// Register a thing name and listen for deltas.  Whatever we receive on delta
// is echoed via thing shadow updates.
  .on('connect', function() {
    console.log('connected to things instance, registering thing name');

    thingShadows.register( args.thingName, { persistentSubscribe: true } );

  .on('close', function() {
    thingShadows.unregister( args.thingName );

  .on('reconnect', function() {
    thingShadows.register( args.thingName, { persistentSubscribe: true } );

  .on('offline', function() {

  .on('error', function(error) {
    console.log('error', error);

  .on('delta', function(thingName, stateObject) {
      console.log('received delta on '+thingName+': '+
	  thingShadows.update( thingName, { state: { reported: stateObject.state } } );		  
	  // Check to see if the lazer pointer state is on.  It's expecting an object like: { state: 'on'}
	  // NOTE: You'll have to manually switch it to off, then on again.
	  if(stateObject.state.state === 'on'){
		  console.log('Lazer pointer state changed to :' + stateObject.state.state);
		  // Run the lazer pointer program when a delta is recieved		  	  
		  const child = execFile('python', [''], (error, stdout, stderr) => {
			if (error) {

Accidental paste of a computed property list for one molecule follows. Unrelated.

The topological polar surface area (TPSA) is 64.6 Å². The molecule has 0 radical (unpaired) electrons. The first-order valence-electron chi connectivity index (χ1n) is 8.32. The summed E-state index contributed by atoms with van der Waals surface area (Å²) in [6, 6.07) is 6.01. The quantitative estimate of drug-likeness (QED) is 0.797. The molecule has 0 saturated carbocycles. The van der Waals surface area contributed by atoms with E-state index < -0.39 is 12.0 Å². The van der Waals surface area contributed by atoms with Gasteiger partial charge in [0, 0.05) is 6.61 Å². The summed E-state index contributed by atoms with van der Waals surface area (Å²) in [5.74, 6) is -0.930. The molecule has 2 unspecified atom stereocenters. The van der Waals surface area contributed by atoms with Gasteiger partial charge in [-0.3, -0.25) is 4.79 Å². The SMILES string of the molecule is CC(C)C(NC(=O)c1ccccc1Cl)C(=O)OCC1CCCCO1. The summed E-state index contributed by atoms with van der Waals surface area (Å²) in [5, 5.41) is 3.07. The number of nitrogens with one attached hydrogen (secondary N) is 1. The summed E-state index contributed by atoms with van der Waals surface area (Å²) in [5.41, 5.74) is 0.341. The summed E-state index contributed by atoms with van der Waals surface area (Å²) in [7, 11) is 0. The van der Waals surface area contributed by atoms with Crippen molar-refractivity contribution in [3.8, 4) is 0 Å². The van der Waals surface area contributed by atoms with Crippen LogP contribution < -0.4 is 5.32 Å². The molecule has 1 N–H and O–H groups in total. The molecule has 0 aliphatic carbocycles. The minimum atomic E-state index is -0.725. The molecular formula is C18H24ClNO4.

.on('timeout', function(thingName, clientToken) {
      console.warn( 'timeout: '+thingName+', clientToken='+clientToken);

module.exports = cmdLineProcess;

if (require.main === module) {
  cmdLineProcess('connect to the AWS IoT service and perform thing shadow echo',
                 process.argv.slice(2), processTest, ' ', true );
Configuration.json fileJSON
This is the information passed to the main program. It's the same format as what you'd send to the echo-example.js file. You'll need to replace all the parameters with information from your AWS IoT "Thing." The caCert is something I downloaded externally; I found a download on the Javascript AWS IoT SDK documentation for it. The other certs are given to you when you create the "Thing" in the console.
	"host": "",
	"port": 8883,
	"clientId": "Lazer",
	"thingName": "Lazer",
	"caCert": "./lib/keys/rootCA.pem",
	"clientCert": "./lib/keys/a09a5452f3-certificate.pem.crt",
	"privateKey": "./lib/keys/a09a5452f3-private.pem.key"

Custom parts and enclosures

Lazer Pointer Casing
These are the 3D modeled files that are assembled to create the lazer pointer housing. They come in multiple formats to make it easier to print.


Team Happy Puppy Or Not

Bm9 xodf
Lisa kester
  • 1 project

Additional contributors

  • Hardware design/creation (lazer pointer case design and assembly) by Eric Sarellana

Published on

March 30, 2016

Members who respect this project

20140819 161043MikeImage10410762 10205583247527663 4228672554098402270 n428305 10151314076820537 454262919 nCparrapaIsaac100Default

and 6 others